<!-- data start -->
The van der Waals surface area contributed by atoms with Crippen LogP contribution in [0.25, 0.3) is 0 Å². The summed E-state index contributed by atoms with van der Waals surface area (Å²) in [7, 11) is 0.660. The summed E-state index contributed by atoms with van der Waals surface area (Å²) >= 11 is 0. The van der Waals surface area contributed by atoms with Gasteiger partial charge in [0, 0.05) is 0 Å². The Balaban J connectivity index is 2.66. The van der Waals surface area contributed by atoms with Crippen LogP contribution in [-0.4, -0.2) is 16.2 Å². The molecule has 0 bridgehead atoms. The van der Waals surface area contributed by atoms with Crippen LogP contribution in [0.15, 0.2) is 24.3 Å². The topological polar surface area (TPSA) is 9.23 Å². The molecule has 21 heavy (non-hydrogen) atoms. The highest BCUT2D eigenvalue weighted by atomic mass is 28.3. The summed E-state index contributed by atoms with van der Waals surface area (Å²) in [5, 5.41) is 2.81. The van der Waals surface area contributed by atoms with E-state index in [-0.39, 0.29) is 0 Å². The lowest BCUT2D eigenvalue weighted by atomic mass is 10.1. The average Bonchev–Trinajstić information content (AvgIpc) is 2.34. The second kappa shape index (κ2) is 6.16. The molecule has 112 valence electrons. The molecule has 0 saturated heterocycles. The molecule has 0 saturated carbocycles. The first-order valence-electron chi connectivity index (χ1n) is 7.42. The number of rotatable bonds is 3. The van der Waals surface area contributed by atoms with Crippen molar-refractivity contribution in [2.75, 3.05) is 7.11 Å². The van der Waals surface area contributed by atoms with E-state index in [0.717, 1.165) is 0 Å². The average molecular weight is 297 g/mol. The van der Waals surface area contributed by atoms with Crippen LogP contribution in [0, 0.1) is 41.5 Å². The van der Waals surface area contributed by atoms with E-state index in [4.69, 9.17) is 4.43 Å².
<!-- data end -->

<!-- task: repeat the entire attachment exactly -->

The van der Waals surface area contributed by atoms with Crippen LogP contribution in [0.25, 0.3) is 0 Å². The summed E-state index contributed by atoms with van der Waals surface area (Å²) in [7, 11) is 0.660. The summed E-state index contributed by atoms with van der Waals surface area (Å²) >= 11 is 0. The van der Waals surface area contributed by atoms with Gasteiger partial charge in [0, 0.05) is 0 Å². The Balaban J connectivity index is 2.66. The van der Waals surface area contributed by atoms with Crippen LogP contribution in [-0.4, -0.2) is 16.2 Å². The molecule has 0 bridgehead atoms. The van der Waals surface area contributed by atoms with Crippen LogP contribution in [0.15, 0.2) is 24.3 Å². The topological polar surface area (TPSA) is 9.23 Å². The molecule has 21 heavy (non-hydrogen) atoms. The highest BCUT2D eigenvalue weighted by atomic mass is 28.3. The summed E-state index contributed by atoms with van der Waals surface area (Å²) in [5, 5.41) is 2.81. The van der Waals surface area contributed by atoms with E-state index in [-0.39, 0.29) is 0 Å². The lowest BCUT2D eigenvalue weighted by atomic mass is 10.1. The average Bonchev–Trinajstić information content (AvgIpc) is 2.34. The second kappa shape index (κ2) is 6.16. The molecule has 112 valence electrons. The molecule has 0 saturated heterocycles. The molecule has 0 saturated carbocycles. The first-order valence-electron chi connectivity index (χ1n) is 7.42. The number of rotatable bonds is 3. The van der Waals surface area contributed by atoms with Crippen molar-refractivity contribution in [2.75, 3.05) is 7.11 Å². The van der Waals surface area contributed by atoms with E-state index in [0.717, 1.165) is 0 Å². The average molecular weight is 297 g/mol. The van der Waals surface area contributed by atoms with Crippen LogP contribution in [0, 0.1) is 41.5 Å². The van der Waals surface area contributed by atoms with E-state index in [4.69, 9.17) is 4.43 Å².